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Dev Patel stars as Gawain in director David Lowery's The Green Knight.

Eric Zachanowich/A24 / Courtesy of Elevation Pictures

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  • The Green Knight
  • Written and directed by David Lowery
  • Starring Dev Patel, Alicia Vikander and Sarita Choudhury
  • Classification R; 125 minutes
  • Opens July 30 in theatres across Canada

Critic’s Pick

The movies have not been kind to King Arthur’s court. Think Sean Connery in 1995′s First Knight. Clive Owen in 2004′s King Arthur. The year 2017 alone dealt a particularly mighty blow, with the Arthurian era getting mangled by not one but two big-budget medieval migraines (Guy Ritchie’s King Arthur: Legend of the Sword and Michael Bay’s Transformers: The Last Knight). But just as legend foretold – somewhere in an ancient film-critic text, I’m sure – now along comes The Green Knight, a beautiful, haunting and enigmatic work that reckons with the folklore’s grave and tragic elements to deliver a masterpiece of blood, sex and magic.

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At first glance, director David Lowery might not be the obvious choice for such a rough and strange endeavour. The American filmmaker, who burst onto the scene with the Terrence Malick-y Ain’t Them Bodies Saints and has a healthy side career as an editor, is more a practitioner of the slow-burn independent drama. Then again, his interests have also centred on the fantastical, such as A Ghost Story and his tender reimagining of Pete’s Dragon – films that seemed to be scratching an itch for the epic.

The Green Knight, then, offers Lowery an opportunity to step up and claim the crown.

Loosely based on the anonymously written 14th-century poem Sir Gawain and the Green Knight, Lowery’s film focuses on the saga of a headstrong but unproven young man (Dev Patel) whose moral fortitude is put to the test in a world that is dark and full of terrors.

At the story’s start, Gawain is a libidinous but charming scoundrel, wandering the grey and lifeless castle grounds in search of carnal, earthly pleasures. But both his uncle King Arthur (Sean Harris) and his mother (Sarita Choudhury), whose real name might be considered a slight plot reveal, have larger plans for Gawain, which are put in motion one day with the arrival of a strange, towering warrior.

More vegetation than man – as rendered by Lowery’s team, he looks like a cross between Swamp Thing and Guardians of the Galaxy’s Groot – this Green Knight throws a deadly challenge to the King’s assembled Round Table: strike me down and claim my prized axe – but prepare to receive a similar blow one year hence. There is, naturally, a twist to provocation: one that sets Gawain off on a long, perilous journey outside the castle walls, where the laws of the old faith and the new are at constant war.

More vegetation than man, the Green Knight throws a deadly challenge to the King’s assembled Round Table.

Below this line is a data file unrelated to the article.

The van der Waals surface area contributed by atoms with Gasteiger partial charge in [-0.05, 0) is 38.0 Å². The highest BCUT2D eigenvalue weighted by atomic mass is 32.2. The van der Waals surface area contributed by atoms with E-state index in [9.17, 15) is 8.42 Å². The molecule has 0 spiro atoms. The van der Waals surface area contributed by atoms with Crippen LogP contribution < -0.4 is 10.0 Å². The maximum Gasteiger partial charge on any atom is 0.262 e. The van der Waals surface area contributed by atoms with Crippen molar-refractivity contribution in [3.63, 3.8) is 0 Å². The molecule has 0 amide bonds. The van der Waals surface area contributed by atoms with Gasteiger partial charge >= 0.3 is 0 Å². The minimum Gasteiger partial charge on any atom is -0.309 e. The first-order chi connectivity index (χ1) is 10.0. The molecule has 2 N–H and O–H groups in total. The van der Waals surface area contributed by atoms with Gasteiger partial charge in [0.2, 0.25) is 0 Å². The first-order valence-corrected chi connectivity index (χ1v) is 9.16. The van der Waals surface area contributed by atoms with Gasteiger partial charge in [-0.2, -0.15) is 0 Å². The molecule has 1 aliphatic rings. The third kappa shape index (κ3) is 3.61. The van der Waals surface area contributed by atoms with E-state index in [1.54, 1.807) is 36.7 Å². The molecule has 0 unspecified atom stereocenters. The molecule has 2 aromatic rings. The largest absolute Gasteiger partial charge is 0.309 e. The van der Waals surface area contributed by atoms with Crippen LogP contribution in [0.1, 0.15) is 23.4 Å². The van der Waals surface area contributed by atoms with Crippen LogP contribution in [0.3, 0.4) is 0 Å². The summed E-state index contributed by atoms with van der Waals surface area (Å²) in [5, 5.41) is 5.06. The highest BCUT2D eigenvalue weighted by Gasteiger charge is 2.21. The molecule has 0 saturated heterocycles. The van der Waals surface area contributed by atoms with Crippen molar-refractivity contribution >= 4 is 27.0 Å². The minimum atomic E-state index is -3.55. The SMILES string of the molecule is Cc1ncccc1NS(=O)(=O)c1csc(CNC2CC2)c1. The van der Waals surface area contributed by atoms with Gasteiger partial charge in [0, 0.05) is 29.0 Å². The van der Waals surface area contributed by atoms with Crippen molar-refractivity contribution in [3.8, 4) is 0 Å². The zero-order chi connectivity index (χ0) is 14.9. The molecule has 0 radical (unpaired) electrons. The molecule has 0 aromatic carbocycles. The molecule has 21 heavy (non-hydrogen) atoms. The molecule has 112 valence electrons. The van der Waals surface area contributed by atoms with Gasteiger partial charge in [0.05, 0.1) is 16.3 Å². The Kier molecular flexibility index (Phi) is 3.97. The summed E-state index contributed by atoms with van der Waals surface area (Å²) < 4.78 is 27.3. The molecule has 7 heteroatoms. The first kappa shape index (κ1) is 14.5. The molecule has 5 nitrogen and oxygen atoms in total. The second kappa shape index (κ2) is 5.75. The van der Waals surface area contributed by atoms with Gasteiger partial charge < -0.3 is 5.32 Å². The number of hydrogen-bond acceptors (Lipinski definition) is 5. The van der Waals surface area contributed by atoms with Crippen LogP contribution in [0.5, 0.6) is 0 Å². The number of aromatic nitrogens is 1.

Eric Zachanowich/A24 / Courtesy of Elevation Pictures

Also seemingly at battle in the film is the tension between homage and imagination. The Green Knight’s aesthetic is built on a wildly diverse collection of cinematic references: There are touches of everything from sincere 80s fantasies such as Ladyhawke and Willow to the more transgressive work of Andrei Tarkovsky and Lars von Trier (including one CGI-rendered character familiar to viewers of Antichrist).

Yet the power of Lowery’s work here is to filter his many influences into a singular vision that feels entirely in his sole possession. As Gawain wanders a sometimes enchanting, sometimes sickening landscape – one jammed with enjoyably twitchy performers, including Barry Keoghan, Joel Edgerton and Alicia Vikander in a dual role – Lowery creates a world that confounds and compels.

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It is also a world that, crucially, does not contort itself to expectations of the medieval quest genre. “Bravery” is less a through-line here than a notion to be interrogated, roughly and without mercy. And when Gawain’s honour is put to the ultimate test late in the film – sparking a long and wordless sequence that left me close to tears – the answers that Lowery comes up with risk infuriating. But such is the cost of an uncompromising film. Lowery sticks his neck out as far as the Green Knight, fully aware that some audiences might prefer his head cut clean off, too.

While I suspect that the film’s style is strong enough to carry any performer, Lowery’s production benefits enormously from his choice of leading man. It has been a distinct pleasure watching Patel grow into a confident, enigmatic actor over the years, slippery in the best ways. As Gawain, he’s tasked with wrestling to the ground life’s most difficult moment: knowing who you are, and trying like hell to convince yourself that you can be someone else. He meets the challenge handsomely. All hail the king.

In the interest of consistency across all critics’ reviews, The Globe has eliminated its star-rating system in film and theatre to align with coverage of music, books, visual arts and dance. Instead, works of excellence will be noted with a Critic’s Pick designation across all coverage.

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